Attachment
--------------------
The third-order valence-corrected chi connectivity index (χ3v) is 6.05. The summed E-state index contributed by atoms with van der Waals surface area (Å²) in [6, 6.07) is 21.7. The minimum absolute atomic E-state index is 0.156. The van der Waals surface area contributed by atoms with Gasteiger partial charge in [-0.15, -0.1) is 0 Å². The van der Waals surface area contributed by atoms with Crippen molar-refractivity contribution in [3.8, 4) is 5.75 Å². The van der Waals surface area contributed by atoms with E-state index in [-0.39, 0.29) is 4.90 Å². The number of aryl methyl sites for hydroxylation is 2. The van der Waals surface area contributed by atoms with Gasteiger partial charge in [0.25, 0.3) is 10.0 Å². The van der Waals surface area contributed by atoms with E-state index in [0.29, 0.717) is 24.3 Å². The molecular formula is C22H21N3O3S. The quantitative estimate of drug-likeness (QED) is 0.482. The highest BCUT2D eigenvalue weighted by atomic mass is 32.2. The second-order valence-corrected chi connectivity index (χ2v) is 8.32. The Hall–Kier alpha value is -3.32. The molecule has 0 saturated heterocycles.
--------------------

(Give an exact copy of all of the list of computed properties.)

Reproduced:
The third-order valence-corrected chi connectivity index (χ3v) is 6.05. The summed E-state index contributed by atoms with van der Waals surface area (Å²) in [6, 6.07) is 21.7. The minimum absolute atomic E-state index is 0.156. The van der Waals surface area contributed by atoms with Gasteiger partial charge in [-0.15, -0.1) is 0 Å². The van der Waals surface area contributed by atoms with Crippen molar-refractivity contribution in [3.8, 4) is 5.75 Å². The van der Waals surface area contributed by atoms with E-state index in [-0.39, 0.29) is 4.90 Å². The number of aryl methyl sites for hydroxylation is 2. The van der Waals surface area contributed by atoms with Gasteiger partial charge in [0.25, 0.3) is 10.0 Å². The van der Waals surface area contributed by atoms with E-state index in [0.29, 0.717) is 24.3 Å². The molecular formula is C22H21N3O3S. The quantitative estimate of drug-likeness (QED) is 0.482. The highest BCUT2D eigenvalue weighted by atomic mass is 32.2. The second-order valence-corrected chi connectivity index (χ2v) is 8.32. The Hall–Kier alpha value is -3.32. The molecule has 0 saturated heterocycles.